Abu Dhabi, UAESaturday 28 March 2020

Long-haul first class air travel in decline despite Etihad and Emirates innovation

Arabian Gulf carriers are upgrading their offering, but only a handful elsewhere are able to sustain first class cabins.
An Etihad Airways official stands inside a mock-up first class cabin, at a training facility in Abu Dhabi. Etihad Airways, a fast-growing Mideast carrier, laid out plans to offer passengers who find first-class seats a bit too tight a miniature suite featuring a closed-off bedroom, private bathroom and a dedicated butler. Kamran Jebreili / AP Photo
An Etihad Airways official stands inside a mock-up first class cabin, at a training facility in Abu Dhabi. Etihad Airways, a fast-growing Mideast carrier, laid out plans to offer passengers who find first-class seats a bit too tight a miniature suite featuring a closed-off bedroom, private bathroom and a dedicated butler. Kamran Jebreili / AP Photo

According to data from the Centre for Aviation (Capa), long-haul first class air travel is in decline.

That is despite a growing battle between Arabian Gulf carriers to innovate new concepts in luxury air travel, introducing flying bedrooms similar to those found in a yacht or a hotel.

Only weeks after Etihad Airways announced its premium travel experience – which features private suites, apartments and business studios on its aircraft – Emirates Airline last week said it would match that by introducing a “bedroom concept”.

However, Capa points out in data released on its website last week that while London Heathrow to New York JFK is still the world’s most popular long-haul first class route with 1,116 weekly first class seats and an average of 159 seats a day between May 12 and 18, the removal of first class cabins from American Airlines’ 777-200s fleet means that these numbers are down “considerably”.

“American in May 2012 offered 560 first class seats across 35 weekly New York JFK-London Heathrow flights while in May 2014 offers 168 across 21 weekly flights,” Capa said.

Iata data last week showed that premium traffic volumes have declined in recent months as China demand fell, with only the Middle East performing solidly. Growth in premium travel slowed in March, up 1.9 per cent year on year compared to 4.1 per cent in February.

“The Gulf in particular is enjoying an acceleration in economic growth and tourism … it shows once again that this region is one of the strongest aviation markets in the world,” said Hussein Dabbas, the International Air Transport Association’s regional vice president for Africa-Middle East.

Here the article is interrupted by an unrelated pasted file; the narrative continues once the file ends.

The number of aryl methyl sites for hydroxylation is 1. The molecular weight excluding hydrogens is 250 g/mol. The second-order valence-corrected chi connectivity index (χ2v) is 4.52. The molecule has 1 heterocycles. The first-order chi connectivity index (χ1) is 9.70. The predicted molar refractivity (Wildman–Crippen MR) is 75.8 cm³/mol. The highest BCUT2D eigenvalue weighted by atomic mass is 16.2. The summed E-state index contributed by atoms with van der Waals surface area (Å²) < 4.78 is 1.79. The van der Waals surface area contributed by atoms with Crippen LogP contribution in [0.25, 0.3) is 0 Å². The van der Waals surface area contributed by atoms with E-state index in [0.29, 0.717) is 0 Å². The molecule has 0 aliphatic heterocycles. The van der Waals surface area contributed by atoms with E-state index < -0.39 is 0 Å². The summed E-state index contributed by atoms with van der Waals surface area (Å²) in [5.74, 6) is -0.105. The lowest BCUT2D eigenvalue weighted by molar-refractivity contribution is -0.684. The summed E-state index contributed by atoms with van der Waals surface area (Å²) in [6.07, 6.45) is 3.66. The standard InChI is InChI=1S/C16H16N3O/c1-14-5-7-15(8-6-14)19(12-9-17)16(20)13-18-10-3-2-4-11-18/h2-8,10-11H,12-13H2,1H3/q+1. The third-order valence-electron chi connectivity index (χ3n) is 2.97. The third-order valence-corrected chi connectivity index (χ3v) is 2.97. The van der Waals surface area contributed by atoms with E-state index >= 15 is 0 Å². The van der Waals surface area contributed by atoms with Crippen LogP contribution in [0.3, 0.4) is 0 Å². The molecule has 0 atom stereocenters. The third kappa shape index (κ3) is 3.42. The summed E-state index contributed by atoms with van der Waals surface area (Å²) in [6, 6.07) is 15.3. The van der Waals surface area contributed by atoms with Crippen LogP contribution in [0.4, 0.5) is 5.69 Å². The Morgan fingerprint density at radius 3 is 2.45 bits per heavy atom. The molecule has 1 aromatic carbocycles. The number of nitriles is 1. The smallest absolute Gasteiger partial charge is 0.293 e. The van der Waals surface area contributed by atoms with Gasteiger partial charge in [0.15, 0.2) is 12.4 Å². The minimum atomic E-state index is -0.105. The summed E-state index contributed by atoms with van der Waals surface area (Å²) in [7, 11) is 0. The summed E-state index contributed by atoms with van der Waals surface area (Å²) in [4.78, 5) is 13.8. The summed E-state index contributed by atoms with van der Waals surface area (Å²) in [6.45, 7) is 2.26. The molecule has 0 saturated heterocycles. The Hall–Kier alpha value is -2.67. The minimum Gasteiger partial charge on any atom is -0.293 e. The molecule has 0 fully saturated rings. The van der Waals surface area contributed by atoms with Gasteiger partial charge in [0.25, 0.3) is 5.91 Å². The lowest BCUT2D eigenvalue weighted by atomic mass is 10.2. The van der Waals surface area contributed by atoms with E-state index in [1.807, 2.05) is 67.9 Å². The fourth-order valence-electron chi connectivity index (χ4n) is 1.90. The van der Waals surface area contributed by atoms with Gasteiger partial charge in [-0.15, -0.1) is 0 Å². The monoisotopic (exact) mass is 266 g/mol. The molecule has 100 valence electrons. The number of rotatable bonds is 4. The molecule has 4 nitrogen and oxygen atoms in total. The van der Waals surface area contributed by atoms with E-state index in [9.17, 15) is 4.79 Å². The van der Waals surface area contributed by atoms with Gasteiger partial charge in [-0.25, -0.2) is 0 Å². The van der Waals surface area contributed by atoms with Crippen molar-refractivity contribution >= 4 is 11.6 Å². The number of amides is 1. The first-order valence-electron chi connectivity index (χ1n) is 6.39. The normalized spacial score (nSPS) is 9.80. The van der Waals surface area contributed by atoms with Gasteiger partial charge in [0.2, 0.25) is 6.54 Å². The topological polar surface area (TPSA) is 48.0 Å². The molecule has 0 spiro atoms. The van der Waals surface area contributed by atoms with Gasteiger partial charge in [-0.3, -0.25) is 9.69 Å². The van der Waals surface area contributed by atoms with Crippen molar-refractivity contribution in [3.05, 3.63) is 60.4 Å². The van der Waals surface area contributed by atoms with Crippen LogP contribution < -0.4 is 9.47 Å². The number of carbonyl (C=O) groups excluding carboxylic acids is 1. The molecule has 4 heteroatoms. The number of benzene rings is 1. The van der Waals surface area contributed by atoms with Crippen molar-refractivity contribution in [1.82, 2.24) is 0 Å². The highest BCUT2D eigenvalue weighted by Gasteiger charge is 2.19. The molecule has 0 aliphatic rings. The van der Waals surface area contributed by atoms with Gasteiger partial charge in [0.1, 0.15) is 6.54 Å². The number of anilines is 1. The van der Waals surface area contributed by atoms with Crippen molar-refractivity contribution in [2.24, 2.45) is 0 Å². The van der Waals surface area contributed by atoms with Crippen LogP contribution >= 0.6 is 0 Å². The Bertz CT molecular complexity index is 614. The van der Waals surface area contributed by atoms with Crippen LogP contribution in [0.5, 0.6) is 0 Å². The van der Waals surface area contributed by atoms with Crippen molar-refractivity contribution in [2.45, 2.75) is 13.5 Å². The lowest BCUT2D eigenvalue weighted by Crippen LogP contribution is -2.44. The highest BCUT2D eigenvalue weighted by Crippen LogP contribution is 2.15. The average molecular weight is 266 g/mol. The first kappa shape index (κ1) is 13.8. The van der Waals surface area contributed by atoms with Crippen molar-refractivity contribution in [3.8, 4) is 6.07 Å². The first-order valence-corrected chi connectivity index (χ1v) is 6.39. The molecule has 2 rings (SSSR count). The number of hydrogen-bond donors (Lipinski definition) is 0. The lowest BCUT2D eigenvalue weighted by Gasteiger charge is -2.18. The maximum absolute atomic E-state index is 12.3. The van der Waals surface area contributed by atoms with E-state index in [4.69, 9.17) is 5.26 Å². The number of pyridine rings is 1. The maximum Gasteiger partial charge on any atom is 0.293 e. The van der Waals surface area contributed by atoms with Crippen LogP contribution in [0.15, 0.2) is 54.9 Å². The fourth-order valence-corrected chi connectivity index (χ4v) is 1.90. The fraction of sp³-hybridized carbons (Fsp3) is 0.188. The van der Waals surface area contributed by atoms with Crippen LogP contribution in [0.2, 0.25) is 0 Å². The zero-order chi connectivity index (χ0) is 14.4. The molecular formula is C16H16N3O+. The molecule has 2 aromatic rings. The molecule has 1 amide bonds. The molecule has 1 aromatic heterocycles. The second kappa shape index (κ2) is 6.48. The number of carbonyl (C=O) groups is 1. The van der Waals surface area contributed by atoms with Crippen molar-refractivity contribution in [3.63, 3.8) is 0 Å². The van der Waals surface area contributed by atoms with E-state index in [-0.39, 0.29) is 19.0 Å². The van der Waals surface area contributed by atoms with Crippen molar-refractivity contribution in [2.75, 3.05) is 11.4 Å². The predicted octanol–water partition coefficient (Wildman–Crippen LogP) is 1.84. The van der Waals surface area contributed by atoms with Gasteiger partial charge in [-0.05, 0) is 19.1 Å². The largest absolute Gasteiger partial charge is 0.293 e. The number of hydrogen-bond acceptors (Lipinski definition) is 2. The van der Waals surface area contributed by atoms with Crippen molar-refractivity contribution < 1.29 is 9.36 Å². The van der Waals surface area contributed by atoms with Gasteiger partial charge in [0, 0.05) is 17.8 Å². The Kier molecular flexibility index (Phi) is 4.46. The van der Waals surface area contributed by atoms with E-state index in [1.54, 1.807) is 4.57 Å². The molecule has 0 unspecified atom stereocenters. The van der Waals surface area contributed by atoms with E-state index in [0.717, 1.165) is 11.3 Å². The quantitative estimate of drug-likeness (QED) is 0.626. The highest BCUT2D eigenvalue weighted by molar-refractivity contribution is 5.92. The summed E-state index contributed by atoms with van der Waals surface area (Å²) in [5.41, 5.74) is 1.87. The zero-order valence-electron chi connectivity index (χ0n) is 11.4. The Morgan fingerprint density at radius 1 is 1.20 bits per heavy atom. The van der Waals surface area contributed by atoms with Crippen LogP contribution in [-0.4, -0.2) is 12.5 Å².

However, airlines around the world are reviewing their premium offerings, with only a handful able to sustain a first class cabin.

Airlines continue to “cannibalise their first class with business class seats that become lie flat”, Capa said.

At the same time the pool of first class passengers is shrinking.

Germany’s Lufthansa is soon expected to cut first class from many of its long-haul aircraft. Qatar Airways has already indicated its focus away from first class and Tam is the latest airline to remove first class.

However, Emirates’ tie-up with Qantas has helped to shift demand towards Dubai, with the Heathrow to Dubai route the second busiest first class route in the period with 850 seats weekly and 121 on average daily, Capa data showed.

Overall Dubai is home to more long-haul first class routes than Heathrow, and Emirates flies more long-haul first class seats than British Airways or Lufthansa, Capa said.

“The shift in the world’s top first class routes and number of seats is a story of changing partners and alliances, with Qantas boosting Dubai but detracting from Singapore. This helps accentuate the continued focus of the two major UAE airlines in the premium cabins, retaining their focus on first class travellers,” said Capa.

business@thenational.ae

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Updated: May 25, 2014 04:00 AM

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